I Don’t Get .Web Domain Names
Earlier this morning, Andrew Allemann broke the news that the auction for the .Web new gTLD extension “has concluded with a $135 million price.” I really don’t understand why .Web is so appealing that an entity reportedly paid 9 figures for the rights to operate the extension.
In my opinion, Internet-related terms such as “web” and “world wide web” are less widely used today than years ago. Web seems almost passé, in my opinion, although the longer term “website” is still used by pretty much everyone.
I did a Google Trends search of “web,” and the results seem to corroborate my opinion on this. Aside from a slight increase in the last couple of years, there has been a significant downward slope for “web,” as you can see from this screenshot I took:
Although I am not really an investor in the new extensions, I can see why companies and people would use them. If you’re a local lawyer who doesn’t want to pay for a .com in the aftermarket, perhaps buying a less expensive .lawyer or .attorney domain name makes sense. The same goes for other professions. With .web, I don’t see that same type of affinity.
As Andrew Allemann pointed out in his article, “Neustar paid about $100 million to acquire the .co top level domain name, which already had over 1.5 million registrations.” According to nTLDStats.com, there are only three new gTLD extensions that have 1 million + registered domain names: .XYZ, .Top, and .Wang. From what I understand, many of these domain names were registered at very, very low prices (ie .XYZ domain names being sold for a penny). I don’t recall the .CO registry offering very low prices on registrations, and I can’t recall any major discounting on .CO domain name renewals.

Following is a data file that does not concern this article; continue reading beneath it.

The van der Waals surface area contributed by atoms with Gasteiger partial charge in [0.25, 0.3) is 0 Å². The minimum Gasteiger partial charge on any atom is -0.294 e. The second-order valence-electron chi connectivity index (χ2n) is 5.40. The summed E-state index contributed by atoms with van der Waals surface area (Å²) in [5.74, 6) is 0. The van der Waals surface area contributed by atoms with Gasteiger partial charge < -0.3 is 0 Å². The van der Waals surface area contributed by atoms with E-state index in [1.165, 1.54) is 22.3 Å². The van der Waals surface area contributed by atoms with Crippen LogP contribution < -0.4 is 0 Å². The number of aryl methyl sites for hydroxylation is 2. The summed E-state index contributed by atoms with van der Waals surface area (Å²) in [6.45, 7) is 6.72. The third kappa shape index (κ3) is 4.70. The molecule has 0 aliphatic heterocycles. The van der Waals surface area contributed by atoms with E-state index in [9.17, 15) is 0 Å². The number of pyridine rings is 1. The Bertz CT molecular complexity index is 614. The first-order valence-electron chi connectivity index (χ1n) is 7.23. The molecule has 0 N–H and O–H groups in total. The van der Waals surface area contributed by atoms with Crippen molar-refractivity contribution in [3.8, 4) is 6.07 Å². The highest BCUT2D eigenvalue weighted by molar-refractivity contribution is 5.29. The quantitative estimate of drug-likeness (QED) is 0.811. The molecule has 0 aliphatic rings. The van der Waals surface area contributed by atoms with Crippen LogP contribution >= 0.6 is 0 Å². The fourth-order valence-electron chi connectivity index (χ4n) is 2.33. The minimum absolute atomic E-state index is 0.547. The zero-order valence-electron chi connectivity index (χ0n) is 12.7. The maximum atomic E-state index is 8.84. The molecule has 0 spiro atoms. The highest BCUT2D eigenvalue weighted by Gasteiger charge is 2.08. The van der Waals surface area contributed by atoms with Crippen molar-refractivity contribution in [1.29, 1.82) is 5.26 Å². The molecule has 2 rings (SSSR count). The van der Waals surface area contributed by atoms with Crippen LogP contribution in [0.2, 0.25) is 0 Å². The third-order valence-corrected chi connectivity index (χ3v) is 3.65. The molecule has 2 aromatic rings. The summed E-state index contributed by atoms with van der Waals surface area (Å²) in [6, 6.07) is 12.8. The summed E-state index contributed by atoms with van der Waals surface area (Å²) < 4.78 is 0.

After reading about the .Web auction result, I don’t understand how a company is going to be able to sell enough domain names to make its 9 figure investment back.
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